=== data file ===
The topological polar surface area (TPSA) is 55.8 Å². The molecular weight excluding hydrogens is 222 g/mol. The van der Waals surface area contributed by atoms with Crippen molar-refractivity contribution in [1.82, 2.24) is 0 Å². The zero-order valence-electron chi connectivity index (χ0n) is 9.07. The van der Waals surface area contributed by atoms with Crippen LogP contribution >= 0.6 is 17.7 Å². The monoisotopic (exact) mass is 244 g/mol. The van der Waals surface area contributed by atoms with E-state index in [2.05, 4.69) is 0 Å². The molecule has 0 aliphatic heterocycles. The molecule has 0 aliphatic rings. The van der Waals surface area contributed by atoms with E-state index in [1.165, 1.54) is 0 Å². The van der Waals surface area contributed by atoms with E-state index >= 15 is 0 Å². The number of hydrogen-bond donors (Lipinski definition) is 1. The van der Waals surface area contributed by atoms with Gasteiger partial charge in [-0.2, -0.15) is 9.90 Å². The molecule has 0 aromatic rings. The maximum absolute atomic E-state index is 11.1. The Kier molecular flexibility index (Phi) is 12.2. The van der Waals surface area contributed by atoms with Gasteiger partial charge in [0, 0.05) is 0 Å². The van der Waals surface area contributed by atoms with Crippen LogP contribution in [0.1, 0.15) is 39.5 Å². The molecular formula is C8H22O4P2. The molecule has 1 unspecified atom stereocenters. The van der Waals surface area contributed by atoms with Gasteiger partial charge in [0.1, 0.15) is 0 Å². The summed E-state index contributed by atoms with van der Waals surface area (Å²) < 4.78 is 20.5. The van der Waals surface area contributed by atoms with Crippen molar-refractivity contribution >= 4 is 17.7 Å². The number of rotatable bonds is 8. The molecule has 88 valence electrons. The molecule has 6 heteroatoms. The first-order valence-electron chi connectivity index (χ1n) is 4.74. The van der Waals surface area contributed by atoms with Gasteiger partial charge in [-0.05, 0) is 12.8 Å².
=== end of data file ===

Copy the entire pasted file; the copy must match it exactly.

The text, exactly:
The topological polar surface area (TPSA) is 55.8 Å². The molecular weight excluding hydrogens is 222 g/mol. The van der Waals surface area contributed by atoms with Crippen molar-refractivity contribution in [1.82, 2.24) is 0 Å². The zero-order valence-electron chi connectivity index (χ0n) is 9.07. The van der Waals surface area contributed by atoms with Crippen LogP contribution >= 0.6 is 17.7 Å². The monoisotopic (exact) mass is 244 g/mol. The van der Waals surface area contributed by atoms with E-state index in [2.05, 4.69) is 0 Å². The molecule has 0 aliphatic heterocycles. The molecule has 0 aliphatic rings. The van der Waals surface area contributed by atoms with E-state index in [1.165, 1.54) is 0 Å². The van der Waals surface area contributed by atoms with E-state index >= 15 is 0 Å². The number of hydrogen-bond donors (Lipinski definition) is 1. The van der Waals surface area contributed by atoms with Gasteiger partial charge in [-0.2, -0.15) is 9.90 Å². The molecule has 0 aromatic rings. The maximum absolute atomic E-state index is 11.1. The Kier molecular flexibility index (Phi) is 12.2. The van der Waals surface area contributed by atoms with Gasteiger partial charge in [0, 0.05) is 0 Å². The van der Waals surface area contributed by atoms with Crippen LogP contribution in [0.1, 0.15) is 39.5 Å². The molecular formula is C8H22O4P2. The molecule has 1 unspecified atom stereocenters. The van der Waals surface area contributed by atoms with Gasteiger partial charge in [0.1, 0.15) is 0 Å². The summed E-state index contributed by atoms with van der Waals surface area (Å²) < 4.78 is 20.5. The van der Waals surface area contributed by atoms with Crippen molar-refractivity contribution >= 4 is 17.7 Å². The number of rotatable bonds is 8. The molecule has 88 valence electrons. The molecule has 6 heteroatoms. The first-order valence-electron chi connectivity index (χ1n) is 4.74. The van der Waals surface area contributed by atoms with Gasteiger partial charge in [-0.05, 0) is 12.8 Å².